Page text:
1. ^ Demolition, after Crush became a member, defended the titles via the Freebird Rule.

See also


  1. ^ a b c d e f g h i j k "Adams's Bio". Online World of Wrestling. Retrieved May 15, 2007.
  2. ^ a b c d "Online World of Wrestling". Online World of Wrestling. Retrieved August 15, 2012.
  3. ^ a b "Crush". WWE. Retrieved December 28, 2017.
  4. ^ "Brian Adams: Profile & Match Listing". Internet Wrestling Database. Retrieved May 1, 2018.
  5. ^ "Alumni page". Konawaena High School. Archived from the original on July 15, 2007. Retrieved June 5, 2007.
  6. ^ " Famous Native Hawaiians". Archived from the original on September 26, 2007. Retrieved June 12, 2007.
  7. ^ a b c d e Oliver, Greg (August 13, 2007). ""Crush" Brian Adams dead at 44". SLAM! Wrestling. Retrieved January 26, 2009.
  8. ^ a b c d e f g h i j k Royal Duncan & Gary Will (2006). Wrestling Title Histories (4th ed.). Archeus Communications. ISBN 0-9698161-5-4.
  9. ^ "Brian Adams - Matches". Cagematch. Retrieved April 17, 2024.
  10. ^ a b c d e f g h i j k l "Brian "Crush" Adams passes away". World Wrestling Entertainment. August 13, 2007. Archived from the original on February 24, 2009. Retrieved August 13, 2007.
  11. ^ a b "Demolition: the Imitators Become Innovators". August 13, 2004. Archived from the original on October 25, 2008. Retrieved May 15, 2007.
  12. ^ a b "History of the World Tag Team Championship". World Wrestling Entertainment. Archived from the original on November 27, 2005. Retrieved May 15, 2007.
  13. ^ "KM: Portland TV 6-22-91 Page 2". Retrieved May 15, 2007.
  14. ^ "WWF Results 1992". The History of WWE. Retrieved December 29, 2016.
  15. ^ "SummerSlam 1992 results". WWE. Retrieved May 15, 2007.
  16. ^ a b c d "WWF Results 1993". The History of WWE. Retrieved December 29, 2016.
  17. ^ "WrestleMania IX results". WWE. Retrieved December 29, 2016.
  18. ^ "King of the Ring 1993 results". Pro Wrestling History. Retrieved December 29, 2016.
  19. ^ Gutschmidt, Adam (June 23, 2004). "King of the Ring 1993 Re-Revued". Online Onslaught. Archived from the original on February 10, 2009. Retrieved October 2, 2008.
  20. ^ "Yokozuna Bodyslam Challenge results". Pro Wrestling History. Retrieved December 29, 2016.
  21. ^ "Survivor Series 1993 results". WWE. Retrieved December 30, 2016.
  22. ^ Powell, John. "Hart elevated at WrestleMania 10". SLAM! Wrestling. Archived from the original on July 14, 2012. Retrieved March 1, 2008.((cite web)): CS1 maint: unfit URL (link)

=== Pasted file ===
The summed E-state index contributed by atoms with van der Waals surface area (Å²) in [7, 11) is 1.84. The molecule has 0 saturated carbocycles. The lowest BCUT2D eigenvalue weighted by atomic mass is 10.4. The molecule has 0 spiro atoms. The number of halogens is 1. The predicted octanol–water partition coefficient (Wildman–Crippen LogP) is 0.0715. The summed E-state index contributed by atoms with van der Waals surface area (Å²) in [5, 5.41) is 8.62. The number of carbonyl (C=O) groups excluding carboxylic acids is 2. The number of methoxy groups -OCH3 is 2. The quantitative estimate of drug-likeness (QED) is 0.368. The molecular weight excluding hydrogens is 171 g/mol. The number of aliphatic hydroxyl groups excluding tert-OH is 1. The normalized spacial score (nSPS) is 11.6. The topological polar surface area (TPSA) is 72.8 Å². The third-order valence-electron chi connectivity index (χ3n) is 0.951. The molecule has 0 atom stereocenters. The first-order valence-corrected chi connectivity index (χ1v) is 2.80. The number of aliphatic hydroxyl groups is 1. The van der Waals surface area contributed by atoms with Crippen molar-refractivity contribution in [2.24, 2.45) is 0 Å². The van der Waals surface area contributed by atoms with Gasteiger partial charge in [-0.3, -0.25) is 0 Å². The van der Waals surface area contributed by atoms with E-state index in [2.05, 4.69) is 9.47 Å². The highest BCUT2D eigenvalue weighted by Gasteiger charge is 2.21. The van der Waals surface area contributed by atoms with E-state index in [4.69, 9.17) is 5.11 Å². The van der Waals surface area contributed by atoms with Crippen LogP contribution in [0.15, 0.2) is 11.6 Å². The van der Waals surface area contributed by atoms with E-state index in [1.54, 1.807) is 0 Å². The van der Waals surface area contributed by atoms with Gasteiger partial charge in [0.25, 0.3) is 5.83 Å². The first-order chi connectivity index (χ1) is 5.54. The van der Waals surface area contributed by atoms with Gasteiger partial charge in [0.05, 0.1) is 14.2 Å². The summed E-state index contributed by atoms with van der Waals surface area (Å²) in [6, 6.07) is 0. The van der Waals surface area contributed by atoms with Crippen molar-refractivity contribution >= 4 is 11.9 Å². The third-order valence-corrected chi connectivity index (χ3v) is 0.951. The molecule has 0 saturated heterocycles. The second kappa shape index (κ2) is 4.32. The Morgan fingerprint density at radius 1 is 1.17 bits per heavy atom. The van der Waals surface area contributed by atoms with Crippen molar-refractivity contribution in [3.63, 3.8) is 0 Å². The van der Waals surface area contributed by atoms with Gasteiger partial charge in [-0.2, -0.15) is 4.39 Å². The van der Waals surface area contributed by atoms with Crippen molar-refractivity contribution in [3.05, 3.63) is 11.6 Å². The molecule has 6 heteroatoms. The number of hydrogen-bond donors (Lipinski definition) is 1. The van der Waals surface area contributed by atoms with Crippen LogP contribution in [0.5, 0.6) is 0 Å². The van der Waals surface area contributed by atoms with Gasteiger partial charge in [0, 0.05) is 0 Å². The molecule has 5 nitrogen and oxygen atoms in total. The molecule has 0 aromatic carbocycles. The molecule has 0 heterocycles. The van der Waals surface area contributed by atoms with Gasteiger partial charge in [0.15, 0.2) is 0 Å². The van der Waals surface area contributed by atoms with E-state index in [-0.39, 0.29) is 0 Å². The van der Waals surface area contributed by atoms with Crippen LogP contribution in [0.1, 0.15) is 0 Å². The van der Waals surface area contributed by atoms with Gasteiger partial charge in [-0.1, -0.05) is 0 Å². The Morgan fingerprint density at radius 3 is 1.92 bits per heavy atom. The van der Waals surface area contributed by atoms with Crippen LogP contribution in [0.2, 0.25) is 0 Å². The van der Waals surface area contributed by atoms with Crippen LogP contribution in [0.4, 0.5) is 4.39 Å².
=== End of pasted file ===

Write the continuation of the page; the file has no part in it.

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  31. ^ "A Cold Day in Hell results". Pro Wrestling History. Retrieved December 30, 2016.
  32. ^ "King of the Ring 1997 results". Pro Wrestling History. Retrieved December 29, 2016.
  33. ^ "Disciples of Apocalyse Profile". Online World of Wrestling. Retrieved December 30, 2016.
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  35. ^ "SummerSlam 1997 results". WWE. Retrieved December 30, 2016.
  36. ^ "Badd Blood results". Pro Wrestling History. Retrieved December 30, 2016.
  37. ^ "Survivor Series 1997 results". WWE. Retrieved December 30, 2016.
  38. ^ a b c "WCW Results 1998". The History of WWE. Retrieved December 30, 2016.
  39. ^ "Slamboree 1998 results". Pro Wrestling History. Retrieved December 30, 2016.
  40. ^ "Road Wild 1998 results". Pro Wrestling History. Retrieved December 30, 2016.
  41. ^ "Starrcade 1998 results". Pro Wrestling History. Retrieved December 30, 2016.
  42. ^ "World Tag Team Title 1999 Tournament". Pro Wrestling History. Retrieved December 30, 2016.
  43. ^ "WCW Results 1999". The History of WWE. Retrieved December 30, 2016.
  44. ^ a b c "WCW Results 2000-2001". The History of WWE. Retrieved December 30, 2016.
  45. ^ a b "WCW World Tag Team Championship history". Wrestling Titles. Retrieved December 25, 2016.
  46. ^ "The Great American Bash 2000 results". Pro Wrestling History. Retrieved December 30, 2016.
  47. ^ "Bash at the Beach 2000 results". Pro Wrestling History. Retrieved December 30, 2016.
  48. ^ "New Blood Rising results". Pro Wrestling History. Retrieved December 30, 2016.
  49. ^ Cawthon, Graham (2015). the History of Professional Wrestling Vol 5: World Championship Wrestling 1995-2001. CreateSpace Independent Publishing Platform. ISBN 978-1499656343.
  50. ^ "Fall Brawl 2000 results". Pro Wrestling History. Retrieved December 30, 2016.
  51. ^ "WCW Monday Nitro - October 2, 2000". Retrieved December 30, 2016.
  52. ^ "Halloween Havoc 2000 results". Pro Wrestling History. Retrieved December 30, 2016.
  53. ^ "Mayhem 2000 results". Pro Wrestling History. Retrieved December 31, 2016.
  54. ^ "Millennium Final results". Pro Wrestling History. Retrieved December 31, 2016.
  55. ^ "Starrcade 2001 results". Pro Wrestling History. Retrieved December 31, 2016.
  56. ^ "SuperBrawl Revenge results". Pro Wrestling History. Retrieved December 31, 2016.
  57. ^ "WWF News: Vengeance Matches, PPV Buyrates, Bryan Adams Released". RajahWWF. November 22, 2001. Archived from the original on December 13, 2001. Retrieved January 28, 2023.
  58. ^ "Former WWF/WCW Superstar to Step Inside a Different Ring: Brian Adams' Professional Boxing Debut Set for Nov. 16th Pay-Per-View". 411mania. October 3, 2002. Archived from the original on October 7, 2007. Retrieved June 13, 2007.
  59. ^ Oliver, Greg. ""Crush" Brian Adams dead at 44". CANOE -- SLAM! Sports. Archived from the original on July 16, 2012. Retrieved March 7, 2013.((cite web)): CS1 maint: unfit URL (link)
  60. ^ "Another Professional Wrestler Is Found Dead at His Home (Published 2007)". The New York Times. August 14, 2007. Retrieved January 18, 2021.
  61. ^ "Throwback: When 'Khiladi' Akshay Kumar beat 'The Undertaker'". DNA India. April 3, 2017. Retrieved February 24, 2020.
  62. ^ "Kronik History". Archived from the original on October 10, 2007. Retrieved December 30, 2006.
  63. ^ Clevett, Jason (November 25, 2003). "Savage turns to rap'n'wrestling". SLAM! Wrestling. Archived from the original on June 29, 2012. Retrieved June 15, 2007.((cite web)): CS1 maint: unfit URL (link)
  64. ^ Mooneyham, Mike (August 14, 2007). "Brian 'Crush' Adams Found Dead". The Wrestling Gospel According to Mike Mooneyham. Archived from the original on April 20, 2008. Retrieved January 26, 2009.
  65. ^ Martin, Adam (September 27, 2007). "Cause of death determined for Bryan Crush Adams". Retrieved December 15, 2014.
  66. ^ "Pro Wrestling History".
  67. ^ Kreikenbohm, Philip. "Awards " Brian Adams " Wrestlers Database " Cagematch - The Internet Wrestling Database".